Levaquin Lawsuits, Other Peripheral Neuropathy Claims Moving Forward in Minnesota

Published on March 16, 2017 by Sandy Liebhard

Peripheral neuropathy lawsuits involving Levaquin, Cipro and Avelox are moving forward in the U.S. District Court, District of Minnesota. Per a recent update, the Court convened its most recent Status Conference on February 21st, at which time matters pertaining to bellwether trials were among the issues addressed.

The update indicates that there were 738 fluoroquinolone lawsuits pending in the litigation as of the date of the conference, the majority of which focus on Janssen Pharmaceutical’s Levaquin.  Both sides have selected cases for bellwether trials involving Avelox and Cipro. A total of 10 cases will be prepped for trial, including eight involving Avelox and two involving Cipro.

Attorneys for the plaintiffs are meeting and conferring with defense counsel regarding a bellwether trial proposal for 14 fluoroquinolone lawsuits currently pending in Pennsylvania’s Court of Common Pleas. Counsel will likely ask the federal court to communicate with the state court as to scheduling.

The proceeding’s next Status Conference will be convened on Tuesday, March 28, 2017, at 2:00 p.m.

Fluoroquinolone Side Effects & FDA Warnings

Levaquin, Avelox and Cipro all belong to a class of antibiotics called fluoroquinolones. These drugs rank among the most frequently used antibiotics in the U.S., and are prescribed to millions of patients every year to treat pneumonia, STDs and other bacterial infections. However, the drugs have faced scrutiny in recent years amid concerns that their risks may outweigh their benefits.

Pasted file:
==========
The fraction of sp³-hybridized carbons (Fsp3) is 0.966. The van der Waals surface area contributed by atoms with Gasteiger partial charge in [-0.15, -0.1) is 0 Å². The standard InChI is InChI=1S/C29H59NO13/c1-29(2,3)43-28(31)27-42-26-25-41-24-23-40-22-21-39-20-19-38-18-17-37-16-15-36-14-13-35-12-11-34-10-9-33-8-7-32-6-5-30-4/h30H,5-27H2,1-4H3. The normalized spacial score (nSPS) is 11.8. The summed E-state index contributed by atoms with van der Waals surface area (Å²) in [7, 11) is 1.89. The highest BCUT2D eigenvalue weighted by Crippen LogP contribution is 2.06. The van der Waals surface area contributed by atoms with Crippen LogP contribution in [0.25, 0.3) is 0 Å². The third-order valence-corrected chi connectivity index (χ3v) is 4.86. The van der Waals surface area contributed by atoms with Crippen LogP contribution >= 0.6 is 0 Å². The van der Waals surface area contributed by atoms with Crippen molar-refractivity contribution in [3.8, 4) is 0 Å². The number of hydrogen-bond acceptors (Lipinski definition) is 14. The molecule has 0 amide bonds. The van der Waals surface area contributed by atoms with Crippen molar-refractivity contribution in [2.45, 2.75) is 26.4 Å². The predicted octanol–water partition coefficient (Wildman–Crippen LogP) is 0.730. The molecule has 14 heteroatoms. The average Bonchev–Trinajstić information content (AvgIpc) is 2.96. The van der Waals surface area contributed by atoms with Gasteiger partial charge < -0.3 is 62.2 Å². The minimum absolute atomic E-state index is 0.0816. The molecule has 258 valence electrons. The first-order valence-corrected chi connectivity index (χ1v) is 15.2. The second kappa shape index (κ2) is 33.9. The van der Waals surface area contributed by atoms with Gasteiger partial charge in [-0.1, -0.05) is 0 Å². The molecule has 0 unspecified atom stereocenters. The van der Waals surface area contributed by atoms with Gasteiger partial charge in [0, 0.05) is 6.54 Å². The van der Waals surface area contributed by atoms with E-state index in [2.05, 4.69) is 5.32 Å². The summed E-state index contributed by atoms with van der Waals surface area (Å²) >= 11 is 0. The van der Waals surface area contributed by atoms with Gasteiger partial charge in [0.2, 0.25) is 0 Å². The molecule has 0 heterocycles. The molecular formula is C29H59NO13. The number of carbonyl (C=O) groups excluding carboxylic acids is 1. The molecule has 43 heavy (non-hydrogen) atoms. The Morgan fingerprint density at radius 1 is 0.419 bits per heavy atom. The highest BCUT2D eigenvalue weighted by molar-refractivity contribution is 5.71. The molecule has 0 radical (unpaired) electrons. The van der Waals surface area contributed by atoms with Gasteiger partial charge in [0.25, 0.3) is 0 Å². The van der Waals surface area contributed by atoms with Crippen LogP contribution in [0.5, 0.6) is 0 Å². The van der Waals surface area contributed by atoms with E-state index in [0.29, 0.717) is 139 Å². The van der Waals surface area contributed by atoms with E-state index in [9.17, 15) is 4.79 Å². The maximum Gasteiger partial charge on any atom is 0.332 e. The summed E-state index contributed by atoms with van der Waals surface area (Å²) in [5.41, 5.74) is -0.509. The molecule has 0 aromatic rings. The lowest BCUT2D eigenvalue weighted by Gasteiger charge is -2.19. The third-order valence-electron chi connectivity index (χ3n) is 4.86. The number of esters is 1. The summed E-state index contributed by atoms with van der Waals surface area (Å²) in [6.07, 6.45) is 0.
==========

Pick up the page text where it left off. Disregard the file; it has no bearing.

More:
Last May, the U.S. Food & Drug Administration (FDA) warned that fluoroquinolone antibiotics shouldn’t be prescribed for patients with acute sinusitis, acute bronchitis, and uncomplicated urinary tract infections when other treatment options are available. According to the agency, fluoroquinolones intended for systemic use are associated with disabling complications affecting the tendons, muscles, joints, nerves, and central nervous system. These side effects can occur simultaneously and may prove permanent in some patients. The black box warning included on the labeling for all systemic fluoroquinolones (those administered orally or via injection) has since  been updated to reflect this information.

Three years earlier, the FDA ordered the drug’s manufacturers to strengthen peripheral neuropathy warnings included on their product labels, after a review indicated the previous wording didn’t adequately describe the possible rapid onset of the condition or the potential for permanence. Statements suggesting that peripheral neuropathy was a rare side effect was also removed from the labeling.

Plaintiffs pursuing lawsuits against the manufacturers of Levaquin, Cipro and Avelox claim that the association between fluoroquinolones and peripheral neuropathy was recognized as early as the 1990s. They further assert that the current peripheral neuropathy warnings remain “inadequate and confusing.”

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